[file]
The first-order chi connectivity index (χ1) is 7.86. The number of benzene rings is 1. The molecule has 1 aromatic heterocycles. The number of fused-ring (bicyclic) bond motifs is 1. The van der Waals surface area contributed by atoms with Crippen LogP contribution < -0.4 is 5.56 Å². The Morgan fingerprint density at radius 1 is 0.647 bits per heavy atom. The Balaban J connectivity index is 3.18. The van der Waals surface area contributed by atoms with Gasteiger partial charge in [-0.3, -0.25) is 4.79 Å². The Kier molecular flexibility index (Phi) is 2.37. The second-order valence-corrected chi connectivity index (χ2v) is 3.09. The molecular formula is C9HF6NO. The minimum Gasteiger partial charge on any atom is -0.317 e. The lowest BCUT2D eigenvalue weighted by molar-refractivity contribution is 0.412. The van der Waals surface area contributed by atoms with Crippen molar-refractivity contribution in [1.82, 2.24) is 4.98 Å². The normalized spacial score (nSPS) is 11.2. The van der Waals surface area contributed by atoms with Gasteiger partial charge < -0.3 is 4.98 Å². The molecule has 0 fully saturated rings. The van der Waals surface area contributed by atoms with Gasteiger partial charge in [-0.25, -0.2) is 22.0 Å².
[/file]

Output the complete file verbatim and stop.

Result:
The first-order chi connectivity index (χ1) is 7.86. The number of benzene rings is 1. The molecule has 1 aromatic heterocycles. The number of fused-ring (bicyclic) bond motifs is 1. The van der Waals surface area contributed by atoms with Crippen LogP contribution < -0.4 is 5.56 Å². The Morgan fingerprint density at radius 1 is 0.647 bits per heavy atom. The Balaban J connectivity index is 3.18. The van der Waals surface area contributed by atoms with Gasteiger partial charge in [-0.3, -0.25) is 4.79 Å². The Kier molecular flexibility index (Phi) is 2.37. The second-order valence-corrected chi connectivity index (χ2v) is 3.09. The molecular formula is C9HF6NO. The minimum Gasteiger partial charge on any atom is -0.317 e. The lowest BCUT2D eigenvalue weighted by molar-refractivity contribution is 0.412. The van der Waals surface area contributed by atoms with Crippen molar-refractivity contribution in [1.82, 2.24) is 4.98 Å². The normalized spacial score (nSPS) is 11.2. The van der Waals surface area contributed by atoms with Gasteiger partial charge < -0.3 is 4.98 Å². The molecule has 0 fully saturated rings. The van der Waals surface area contributed by atoms with Gasteiger partial charge in [-0.25, -0.2) is 22.0 Å².